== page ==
4. … Dillon Brooks isn’t right yet: This one is obvious, right?

Brooks missed the first two weeks of the season with a foot injury that had kept him out since July. He had eight points in 13 minutes against the Hoyas and went for 17 points in the win over Tennessee in 25 minutes. He looks a little rusty and a step slow, like he hasn’t played basketball in about four months. He should be back to his normal, all-american self in time.

The question for the Ducks is just how many of these question marks Brooks will answer.

He’ll make them more effective on the offensive end of the floor – that’s what happens when you plug in a guy that can get you 25 points on any given night – but is his presence the difference between a team that can win the Pac-12 and a team that was a possession away from playing Chaminade for last place in the Maui Invitational?

N.C. State adds grad transfer Sam Hunt

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N.C. State added its fourth transfer this offseason. Like ex-Baylor guard Al Freeman, the latest one is eligible to play next season.

Sam Hunt, a double-digit scorer the past two seasons at North Carolina A&T, officially enrolled at North Carolina State on Monday morning.

“Sam is a great young man and will bring much needed depth to our backcourt,” N.C. State head coach Kevin Keatts said in a statement. “I want guys who are excited about being a part of our program and Sam really wants to be here.

“Sam is a combo guard that can space the floor with his ability to shoot the basketball. He is a good fit for the system and will bring a wealth of experience to our roster.”

Hunt, the 6-foot-2 guard, averaged 12.7 points per game last season, a dip from the 15.4 points per game he posted for the Aggies as a redshirt sophomore.

Hunt joins a roster that lost its three leading scorers from a season ago, one that ended 15-17 (4-14 ACC). Dennis Smith Jr. is a member of the Dallas Mavericks. Maverick Rowan also pursued a professional career and Terry Henderson was denied an additional year from the NCAA.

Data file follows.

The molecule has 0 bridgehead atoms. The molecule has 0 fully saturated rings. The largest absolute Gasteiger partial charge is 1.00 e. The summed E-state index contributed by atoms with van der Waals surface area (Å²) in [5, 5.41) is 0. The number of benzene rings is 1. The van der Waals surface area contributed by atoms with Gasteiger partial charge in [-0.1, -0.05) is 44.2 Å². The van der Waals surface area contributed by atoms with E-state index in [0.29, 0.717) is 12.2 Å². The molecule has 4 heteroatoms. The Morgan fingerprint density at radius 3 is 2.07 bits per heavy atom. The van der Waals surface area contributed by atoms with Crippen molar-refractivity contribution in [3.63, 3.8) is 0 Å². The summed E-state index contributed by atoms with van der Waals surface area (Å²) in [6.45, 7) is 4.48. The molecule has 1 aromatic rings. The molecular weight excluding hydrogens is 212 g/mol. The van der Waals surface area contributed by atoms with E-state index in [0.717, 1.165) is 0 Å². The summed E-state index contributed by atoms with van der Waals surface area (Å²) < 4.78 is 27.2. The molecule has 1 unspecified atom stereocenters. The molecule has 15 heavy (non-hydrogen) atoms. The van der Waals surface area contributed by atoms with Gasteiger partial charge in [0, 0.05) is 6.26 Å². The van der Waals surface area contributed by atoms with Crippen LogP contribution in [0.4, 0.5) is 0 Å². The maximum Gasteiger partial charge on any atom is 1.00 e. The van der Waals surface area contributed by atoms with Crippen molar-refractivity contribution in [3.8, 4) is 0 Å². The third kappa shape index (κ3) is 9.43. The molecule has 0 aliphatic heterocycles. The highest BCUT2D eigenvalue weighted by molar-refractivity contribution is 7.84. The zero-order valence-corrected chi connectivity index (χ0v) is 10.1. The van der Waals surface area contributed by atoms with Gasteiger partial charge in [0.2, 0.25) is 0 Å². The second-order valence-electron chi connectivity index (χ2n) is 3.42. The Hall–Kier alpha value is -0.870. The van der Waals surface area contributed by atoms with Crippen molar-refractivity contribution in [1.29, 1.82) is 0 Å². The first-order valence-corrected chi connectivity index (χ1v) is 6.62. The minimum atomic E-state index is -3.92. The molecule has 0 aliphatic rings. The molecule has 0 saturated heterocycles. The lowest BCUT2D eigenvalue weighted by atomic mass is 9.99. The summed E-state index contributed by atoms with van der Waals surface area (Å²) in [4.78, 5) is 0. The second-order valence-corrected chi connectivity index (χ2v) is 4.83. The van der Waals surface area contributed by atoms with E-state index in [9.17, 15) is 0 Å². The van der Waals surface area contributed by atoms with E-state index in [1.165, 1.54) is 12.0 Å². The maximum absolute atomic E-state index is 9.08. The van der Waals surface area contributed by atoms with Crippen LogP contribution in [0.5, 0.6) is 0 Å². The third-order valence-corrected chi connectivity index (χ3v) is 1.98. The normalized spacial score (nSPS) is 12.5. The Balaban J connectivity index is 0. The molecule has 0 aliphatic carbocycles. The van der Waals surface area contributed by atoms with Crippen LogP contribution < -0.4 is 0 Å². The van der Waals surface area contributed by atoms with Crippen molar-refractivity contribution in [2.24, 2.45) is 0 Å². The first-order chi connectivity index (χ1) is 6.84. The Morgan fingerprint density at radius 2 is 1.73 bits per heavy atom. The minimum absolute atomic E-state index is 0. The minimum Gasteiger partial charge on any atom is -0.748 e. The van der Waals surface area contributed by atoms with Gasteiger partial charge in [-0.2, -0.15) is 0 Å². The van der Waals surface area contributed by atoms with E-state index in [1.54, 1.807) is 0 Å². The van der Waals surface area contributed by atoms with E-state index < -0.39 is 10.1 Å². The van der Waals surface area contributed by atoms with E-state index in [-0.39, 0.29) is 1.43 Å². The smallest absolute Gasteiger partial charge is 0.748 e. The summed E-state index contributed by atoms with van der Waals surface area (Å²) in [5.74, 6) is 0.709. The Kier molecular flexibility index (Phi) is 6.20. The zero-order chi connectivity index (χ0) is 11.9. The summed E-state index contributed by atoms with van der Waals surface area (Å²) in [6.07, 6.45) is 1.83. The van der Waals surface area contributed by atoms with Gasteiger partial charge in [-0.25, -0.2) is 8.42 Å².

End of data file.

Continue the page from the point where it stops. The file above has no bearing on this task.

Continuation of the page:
The Wolf Pack bring back forwards Abdul-Malik Abu and Omer Yurtseven as well as Torin Dorn.

Keatts, who took over the program after leading UNC Wilmington to back-to-back NCAA Tournaments, has already built for the future. UNC Wilmington transfer C.J. Bryce, 17.4 points, 5.4 rebounds and 3.0 assists per game for the Seahawks, has followed him to Raleigh. Utah transfer Devon Daniels committed to the Wolf Pack the same day as Bryce. Both will have to sit out next season due to NCAA transfer rules. Bryce will have two years of eligibility while Daniels will have three.

LaVar Ball stars in an uncomfortably entertaining segment on WWE’s Raw

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LaVar Ball’s statements and antics over this past year always seemed better suited a professional wrestling ring.

It was only natural that the patriarch of the Ball family — and the head of the Big Baller Brand — made an appearance on WWE’s Monday Night Raw at the Staples Center for an awkwardly entertaining segment with WWE Intercontinental Champion The Miz.

With sons, Lonzo — in his first appearance in the Staples Center as a member of the Los Angeles Lakers — and LaMelo looking on, LaVar was the center of attention. When The Miz mentioned something about a partnership between the two, the scripted interview went south. It resulted in LaVar saying nonsensical things like, “There’s only two dudes better than me, and I’m both of ’em!” before later taking off his shirt. When Dean Ambrose, a WWE superstar feuding with The Miz came out on to the ramp, LaVar didn’t quite grasp the concept that that was his cue to stop talking.

This segment was somehow entertaining and cringeworthy at the same time.

Now that Lonzo is beginning his NBA career, maybe it’s time LaVar try something different. A manager in the WWE may just be his true calling. He’s certainly had plenty of practice.

Maryland lands commitment from five-star 2018 forward